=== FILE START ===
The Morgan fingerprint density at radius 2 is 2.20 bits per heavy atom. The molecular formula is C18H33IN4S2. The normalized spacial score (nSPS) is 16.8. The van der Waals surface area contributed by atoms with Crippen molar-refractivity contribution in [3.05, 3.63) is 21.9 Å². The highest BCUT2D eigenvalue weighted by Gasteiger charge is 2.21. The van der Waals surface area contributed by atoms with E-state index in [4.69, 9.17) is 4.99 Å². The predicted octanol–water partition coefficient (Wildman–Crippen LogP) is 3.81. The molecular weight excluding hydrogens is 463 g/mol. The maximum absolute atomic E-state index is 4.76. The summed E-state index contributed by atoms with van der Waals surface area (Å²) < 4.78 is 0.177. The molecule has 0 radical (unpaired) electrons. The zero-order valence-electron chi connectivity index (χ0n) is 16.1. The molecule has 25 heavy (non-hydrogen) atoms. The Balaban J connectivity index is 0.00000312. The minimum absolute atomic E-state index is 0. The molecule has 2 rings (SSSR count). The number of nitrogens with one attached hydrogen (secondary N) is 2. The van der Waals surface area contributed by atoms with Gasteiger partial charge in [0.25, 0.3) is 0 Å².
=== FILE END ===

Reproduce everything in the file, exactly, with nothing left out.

The Morgan fingerprint density at radius 2 is 2.20 bits per heavy atom. The molecular formula is C18H33IN4S2. The normalized spacial score (nSPS) is 16.8. The van der Waals surface area contributed by atoms with Crippen molar-refractivity contribution in [3.05, 3.63) is 21.9 Å². The highest BCUT2D eigenvalue weighted by Gasteiger charge is 2.21. The van der Waals surface area contributed by atoms with E-state index in [4.69, 9.17) is 4.99 Å². The predicted octanol–water partition coefficient (Wildman–Crippen LogP) is 3.81. The molecular weight excluding hydrogens is 463 g/mol. The maximum absolute atomic E-state index is 4.76. The summed E-state index contributed by atoms with van der Waals surface area (Å²) < 4.78 is 0.177. The molecule has 0 radical (unpaired) electrons. The zero-order valence-electron chi connectivity index (χ0n) is 16.1. The molecule has 25 heavy (non-hydrogen) atoms. The Balaban J connectivity index is 0.00000312. The minimum absolute atomic E-state index is 0. The molecule has 2 rings (SSSR count). The number of nitrogens with one attached hydrogen (secondary N) is 2. The van der Waals surface area contributed by atoms with Gasteiger partial charge in [0.25, 0.3) is 0 Å².